Mission Australia’s 2013 National Youth Survey has found one in seven Territory teens don’t intend to complete year twelve.
The alarming figure is more than three times the national average and coupled with the finding that less than two-thirds of respondents were satisfied or very satisfied with their school studies.
The Youth Survey, which is the country’s biggest annual stocktake on the views of young people, was completed by 109 Territorians aged between 15 and 19 years.
When asked to nominate the most important issues for Australia, young people in the NT rated alcohol and drugs at the top of the list for the second year in a row.
In a new concerning trend, mental health jumped from eighth spot in 2012 to second among young Territorians.
The top three personal concerns for young people in the NT continued to be school or study problems, coping with stress, and body image.
Other survey highlights include:
· Around 1 in 5 young people in the NT indicated their family’s ability to get along was poor – more than twice the national average
· Almost one in five young people in the NT were negative or very negative in their outlook for the future (compared to 8 per cent nationally)
· More than one third of young people in the NT aged 15-19 are currently looking for work (including part-time/casual)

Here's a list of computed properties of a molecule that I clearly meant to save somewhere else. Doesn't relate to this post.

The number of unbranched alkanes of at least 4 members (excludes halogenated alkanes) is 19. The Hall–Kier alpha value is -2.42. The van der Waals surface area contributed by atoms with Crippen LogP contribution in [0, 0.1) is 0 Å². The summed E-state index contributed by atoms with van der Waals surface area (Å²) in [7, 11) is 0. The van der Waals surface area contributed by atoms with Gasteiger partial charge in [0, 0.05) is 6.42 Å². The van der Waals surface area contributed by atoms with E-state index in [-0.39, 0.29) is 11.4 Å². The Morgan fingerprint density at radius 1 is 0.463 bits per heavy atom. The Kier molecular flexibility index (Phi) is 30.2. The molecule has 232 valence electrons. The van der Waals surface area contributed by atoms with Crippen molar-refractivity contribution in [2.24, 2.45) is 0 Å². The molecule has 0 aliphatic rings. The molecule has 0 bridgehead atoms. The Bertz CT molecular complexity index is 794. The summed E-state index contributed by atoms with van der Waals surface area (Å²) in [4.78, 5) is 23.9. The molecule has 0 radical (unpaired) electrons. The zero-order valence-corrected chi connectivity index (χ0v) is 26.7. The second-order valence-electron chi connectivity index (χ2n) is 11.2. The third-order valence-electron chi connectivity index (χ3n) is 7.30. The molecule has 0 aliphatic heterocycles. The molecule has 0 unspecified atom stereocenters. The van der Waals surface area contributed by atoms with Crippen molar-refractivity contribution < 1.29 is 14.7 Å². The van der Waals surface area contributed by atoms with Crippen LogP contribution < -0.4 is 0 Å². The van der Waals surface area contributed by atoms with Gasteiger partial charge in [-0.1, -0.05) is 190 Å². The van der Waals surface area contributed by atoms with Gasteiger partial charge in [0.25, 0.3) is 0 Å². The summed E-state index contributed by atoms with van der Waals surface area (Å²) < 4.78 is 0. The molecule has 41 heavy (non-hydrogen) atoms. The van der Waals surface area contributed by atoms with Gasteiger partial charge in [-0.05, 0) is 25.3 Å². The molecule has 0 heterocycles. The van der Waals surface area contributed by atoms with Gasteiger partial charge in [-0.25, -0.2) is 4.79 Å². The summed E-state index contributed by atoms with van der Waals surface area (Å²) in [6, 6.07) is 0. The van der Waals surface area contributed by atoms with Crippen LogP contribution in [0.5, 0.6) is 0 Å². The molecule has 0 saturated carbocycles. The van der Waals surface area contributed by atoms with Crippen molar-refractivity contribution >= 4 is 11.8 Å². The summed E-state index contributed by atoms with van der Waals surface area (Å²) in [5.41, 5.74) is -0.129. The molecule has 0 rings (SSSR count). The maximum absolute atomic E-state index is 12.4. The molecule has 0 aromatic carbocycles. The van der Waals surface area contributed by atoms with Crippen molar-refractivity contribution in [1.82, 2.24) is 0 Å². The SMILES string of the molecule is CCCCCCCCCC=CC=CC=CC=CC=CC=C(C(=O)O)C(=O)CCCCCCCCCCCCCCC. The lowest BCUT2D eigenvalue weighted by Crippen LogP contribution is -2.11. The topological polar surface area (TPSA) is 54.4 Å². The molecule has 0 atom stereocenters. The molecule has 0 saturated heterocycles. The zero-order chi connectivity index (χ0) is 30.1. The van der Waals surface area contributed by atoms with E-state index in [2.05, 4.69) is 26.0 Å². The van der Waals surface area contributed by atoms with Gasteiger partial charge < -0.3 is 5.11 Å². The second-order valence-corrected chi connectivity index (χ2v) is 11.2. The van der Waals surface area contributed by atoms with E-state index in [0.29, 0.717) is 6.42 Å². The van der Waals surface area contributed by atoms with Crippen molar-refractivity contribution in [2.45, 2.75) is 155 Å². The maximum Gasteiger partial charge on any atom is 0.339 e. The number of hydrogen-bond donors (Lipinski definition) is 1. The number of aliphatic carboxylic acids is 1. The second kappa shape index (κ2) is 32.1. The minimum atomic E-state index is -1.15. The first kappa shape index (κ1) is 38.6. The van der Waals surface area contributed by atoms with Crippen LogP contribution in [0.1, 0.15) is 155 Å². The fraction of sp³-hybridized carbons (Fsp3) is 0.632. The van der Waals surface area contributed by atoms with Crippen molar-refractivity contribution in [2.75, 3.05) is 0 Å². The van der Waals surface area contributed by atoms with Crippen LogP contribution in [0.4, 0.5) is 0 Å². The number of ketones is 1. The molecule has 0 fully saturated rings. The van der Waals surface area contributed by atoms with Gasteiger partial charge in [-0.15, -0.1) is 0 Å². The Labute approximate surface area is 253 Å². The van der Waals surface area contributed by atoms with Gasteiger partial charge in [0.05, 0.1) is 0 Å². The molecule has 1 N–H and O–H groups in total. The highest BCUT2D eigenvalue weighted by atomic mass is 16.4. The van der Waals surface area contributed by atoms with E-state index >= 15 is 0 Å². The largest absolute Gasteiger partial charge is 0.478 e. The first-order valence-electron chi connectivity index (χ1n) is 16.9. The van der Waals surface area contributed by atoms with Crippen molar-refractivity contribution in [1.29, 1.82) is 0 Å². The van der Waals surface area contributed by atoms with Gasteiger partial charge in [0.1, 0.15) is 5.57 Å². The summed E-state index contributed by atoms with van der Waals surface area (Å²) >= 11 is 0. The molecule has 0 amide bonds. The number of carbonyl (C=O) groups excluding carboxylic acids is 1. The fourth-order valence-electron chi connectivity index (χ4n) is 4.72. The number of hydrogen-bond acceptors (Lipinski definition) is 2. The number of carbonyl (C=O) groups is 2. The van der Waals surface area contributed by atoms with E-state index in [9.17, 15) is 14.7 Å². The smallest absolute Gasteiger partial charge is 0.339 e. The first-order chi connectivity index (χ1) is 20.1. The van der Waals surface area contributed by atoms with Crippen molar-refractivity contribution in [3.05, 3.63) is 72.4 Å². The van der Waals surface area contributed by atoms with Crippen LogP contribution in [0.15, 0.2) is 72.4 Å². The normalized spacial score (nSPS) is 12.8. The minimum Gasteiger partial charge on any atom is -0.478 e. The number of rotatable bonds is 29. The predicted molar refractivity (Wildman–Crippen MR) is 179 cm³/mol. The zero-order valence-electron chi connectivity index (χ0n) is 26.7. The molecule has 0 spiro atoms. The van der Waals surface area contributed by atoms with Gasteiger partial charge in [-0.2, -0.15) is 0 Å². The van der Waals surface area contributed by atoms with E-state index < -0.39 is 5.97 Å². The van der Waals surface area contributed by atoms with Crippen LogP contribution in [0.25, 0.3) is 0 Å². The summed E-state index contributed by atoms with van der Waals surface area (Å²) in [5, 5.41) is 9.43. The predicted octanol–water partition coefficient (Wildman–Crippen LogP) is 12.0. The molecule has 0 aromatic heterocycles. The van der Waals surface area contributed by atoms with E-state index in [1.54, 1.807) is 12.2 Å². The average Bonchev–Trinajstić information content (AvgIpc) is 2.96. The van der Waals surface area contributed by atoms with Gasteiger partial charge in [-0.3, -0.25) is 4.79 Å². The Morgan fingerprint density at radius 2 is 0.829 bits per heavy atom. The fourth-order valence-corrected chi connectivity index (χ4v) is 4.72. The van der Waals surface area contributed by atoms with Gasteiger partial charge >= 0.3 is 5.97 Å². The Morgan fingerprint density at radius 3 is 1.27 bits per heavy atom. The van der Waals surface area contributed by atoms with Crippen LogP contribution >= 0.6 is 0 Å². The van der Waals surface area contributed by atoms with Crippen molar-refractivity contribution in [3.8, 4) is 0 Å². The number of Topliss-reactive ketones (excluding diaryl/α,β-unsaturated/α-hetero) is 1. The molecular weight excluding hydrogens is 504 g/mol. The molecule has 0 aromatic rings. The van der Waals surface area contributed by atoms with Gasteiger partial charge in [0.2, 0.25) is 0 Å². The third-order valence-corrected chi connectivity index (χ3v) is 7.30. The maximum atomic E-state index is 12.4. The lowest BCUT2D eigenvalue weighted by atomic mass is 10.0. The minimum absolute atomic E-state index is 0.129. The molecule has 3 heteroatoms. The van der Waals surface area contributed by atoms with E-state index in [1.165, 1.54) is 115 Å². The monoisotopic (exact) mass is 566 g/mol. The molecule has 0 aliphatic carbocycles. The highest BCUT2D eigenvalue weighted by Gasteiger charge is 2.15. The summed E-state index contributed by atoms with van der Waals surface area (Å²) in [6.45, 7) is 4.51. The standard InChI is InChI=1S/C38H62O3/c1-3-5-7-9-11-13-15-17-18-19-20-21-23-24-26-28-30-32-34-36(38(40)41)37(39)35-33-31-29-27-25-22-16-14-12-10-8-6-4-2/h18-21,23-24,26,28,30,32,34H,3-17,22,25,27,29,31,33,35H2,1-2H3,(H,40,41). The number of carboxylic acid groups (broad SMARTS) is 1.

· Only 35 per cent of young people in the NT plan to go to university (compared with 65 per cent nationally)
· The internet is the number one source of information for young people in the NT, with 40 per cent of respondents spending at least 20 hours a week on social networking sites
Mission Australia’s 12th national Youth Survey not only asked young people about their personal and national concerns, it also surveyed what young people value, who they turn to for advice, what activities they engage in, their views on employment and how they feel about the future.
Sue Kendrick said the fact almost 15 per cent of young people surveyed in the NT said they didn’t intend to complete year twelve – more than three times the national average – is a serious concern, coupled with the low rate of young people planning to go on to university, TAFE or college.
“We need greater investment in youth education, training and employment, particularly in communities where there is entrenched disadvantage,” Ms Kendrick said.
“There are significant economic and social benefits that flow over many years from improving the participation of young people.
“Encouraging our young people to not only complete their schooling, but also to pursue higher education and training will be crucial to meeting their career needs as well as the needs of our future workforce.”
Ms Kendrick said it was also concerning that young people in the NT are becoming increasingly concerned about mental health issues.
“When asked how positive they felt about the future, almost one in five respondents in the NT was negative or very negative in their outlook - this compares to 8 per cent nationally,” she said.
“We need to ensure that young adults in the NT have the support they need, so they can look to the future with confidence and do not fall through the cracks while trying to make the journey from adolescence into adulthood.
“If we take this opportunity to listen to their voices and act on their concerns, we can provide hope for the future of our state and the next generation of NT youth who will lead it.”
Mission Australia is a leading community organisation, focused on standing together with Australians in need, until they can stand for themselves. We want to support our young people to gain independence and lead productive, fulfilling lives.